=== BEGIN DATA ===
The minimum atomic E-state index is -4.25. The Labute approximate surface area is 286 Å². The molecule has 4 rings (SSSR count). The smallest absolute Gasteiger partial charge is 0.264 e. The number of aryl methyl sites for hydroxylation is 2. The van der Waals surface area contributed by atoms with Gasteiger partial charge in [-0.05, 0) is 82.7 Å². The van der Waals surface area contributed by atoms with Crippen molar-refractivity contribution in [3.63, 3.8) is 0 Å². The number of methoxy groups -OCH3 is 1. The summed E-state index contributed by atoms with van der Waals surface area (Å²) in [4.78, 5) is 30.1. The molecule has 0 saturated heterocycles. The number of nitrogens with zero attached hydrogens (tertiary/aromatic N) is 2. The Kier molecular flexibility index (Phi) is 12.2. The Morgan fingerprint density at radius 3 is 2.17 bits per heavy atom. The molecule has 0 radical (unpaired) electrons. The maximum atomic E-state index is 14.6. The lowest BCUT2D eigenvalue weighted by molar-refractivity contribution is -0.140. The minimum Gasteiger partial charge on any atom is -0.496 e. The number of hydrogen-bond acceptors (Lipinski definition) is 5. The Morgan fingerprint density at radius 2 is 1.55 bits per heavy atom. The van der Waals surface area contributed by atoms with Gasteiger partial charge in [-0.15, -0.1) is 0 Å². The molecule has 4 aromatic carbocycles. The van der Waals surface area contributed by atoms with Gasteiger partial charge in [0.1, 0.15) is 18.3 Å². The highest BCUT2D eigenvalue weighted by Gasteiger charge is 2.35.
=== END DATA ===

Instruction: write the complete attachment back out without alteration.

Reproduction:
The minimum atomic E-state index is -4.25. The Labute approximate surface area is 286 Å². The molecule has 4 rings (SSSR count). The smallest absolute Gasteiger partial charge is 0.264 e. The number of aryl methyl sites for hydroxylation is 2. The van der Waals surface area contributed by atoms with Gasteiger partial charge in [-0.05, 0) is 82.7 Å². The van der Waals surface area contributed by atoms with Crippen molar-refractivity contribution in [3.63, 3.8) is 0 Å². The number of methoxy groups -OCH3 is 1. The summed E-state index contributed by atoms with van der Waals surface area (Å²) in [4.78, 5) is 30.1. The molecule has 0 saturated heterocycles. The number of nitrogens with zero attached hydrogens (tertiary/aromatic N) is 2. The Kier molecular flexibility index (Phi) is 12.2. The Morgan fingerprint density at radius 3 is 2.17 bits per heavy atom. The molecule has 0 radical (unpaired) electrons. The maximum atomic E-state index is 14.6. The lowest BCUT2D eigenvalue weighted by molar-refractivity contribution is -0.140. The minimum Gasteiger partial charge on any atom is -0.496 e. The number of hydrogen-bond acceptors (Lipinski definition) is 5. The Morgan fingerprint density at radius 2 is 1.55 bits per heavy atom. The van der Waals surface area contributed by atoms with Gasteiger partial charge in [-0.15, -0.1) is 0 Å². The molecule has 4 aromatic carbocycles. The van der Waals surface area contributed by atoms with Gasteiger partial charge in [0.1, 0.15) is 18.3 Å². The highest BCUT2D eigenvalue weighted by Gasteiger charge is 2.35.